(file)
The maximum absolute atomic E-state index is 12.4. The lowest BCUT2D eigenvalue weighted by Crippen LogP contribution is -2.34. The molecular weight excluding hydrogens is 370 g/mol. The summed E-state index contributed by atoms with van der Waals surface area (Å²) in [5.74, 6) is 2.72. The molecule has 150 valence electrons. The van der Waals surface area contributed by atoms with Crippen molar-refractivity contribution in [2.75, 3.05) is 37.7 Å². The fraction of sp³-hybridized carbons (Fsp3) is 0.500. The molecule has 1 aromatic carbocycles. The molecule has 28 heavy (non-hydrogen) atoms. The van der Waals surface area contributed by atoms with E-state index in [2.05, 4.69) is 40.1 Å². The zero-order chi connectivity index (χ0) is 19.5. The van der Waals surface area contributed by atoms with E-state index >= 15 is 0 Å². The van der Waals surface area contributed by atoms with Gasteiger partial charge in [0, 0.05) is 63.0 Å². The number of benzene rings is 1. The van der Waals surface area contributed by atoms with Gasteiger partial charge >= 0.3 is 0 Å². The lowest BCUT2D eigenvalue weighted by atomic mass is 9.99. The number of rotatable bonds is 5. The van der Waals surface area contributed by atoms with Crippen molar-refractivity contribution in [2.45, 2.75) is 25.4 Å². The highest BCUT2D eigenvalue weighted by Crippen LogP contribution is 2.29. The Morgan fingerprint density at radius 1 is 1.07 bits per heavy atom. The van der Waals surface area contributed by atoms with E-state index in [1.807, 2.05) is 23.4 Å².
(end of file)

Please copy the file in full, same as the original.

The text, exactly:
The maximum absolute atomic E-state index is 12.4. The lowest BCUT2D eigenvalue weighted by Crippen LogP contribution is -2.34. The molecular weight excluding hydrogens is 370 g/mol. The summed E-state index contributed by atoms with van der Waals surface area (Å²) in [5.74, 6) is 2.72. The molecule has 150 valence electrons. The van der Waals surface area contributed by atoms with Crippen molar-refractivity contribution in [2.75, 3.05) is 37.7 Å². The fraction of sp³-hybridized carbons (Fsp3) is 0.500. The molecule has 1 aromatic carbocycles. The molecule has 28 heavy (non-hydrogen) atoms. The van der Waals surface area contributed by atoms with E-state index in [2.05, 4.69) is 40.1 Å². The zero-order chi connectivity index (χ0) is 19.5. The van der Waals surface area contributed by atoms with E-state index >= 15 is 0 Å². The van der Waals surface area contributed by atoms with Gasteiger partial charge in [0, 0.05) is 63.0 Å². The number of benzene rings is 1. The van der Waals surface area contributed by atoms with Gasteiger partial charge >= 0.3 is 0 Å². The lowest BCUT2D eigenvalue weighted by atomic mass is 9.99. The number of rotatable bonds is 5. The van der Waals surface area contributed by atoms with Crippen molar-refractivity contribution in [2.45, 2.75) is 25.4 Å². The highest BCUT2D eigenvalue weighted by Crippen LogP contribution is 2.29. The Morgan fingerprint density at radius 1 is 1.07 bits per heavy atom. The van der Waals surface area contributed by atoms with E-state index in [1.807, 2.05) is 23.4 Å².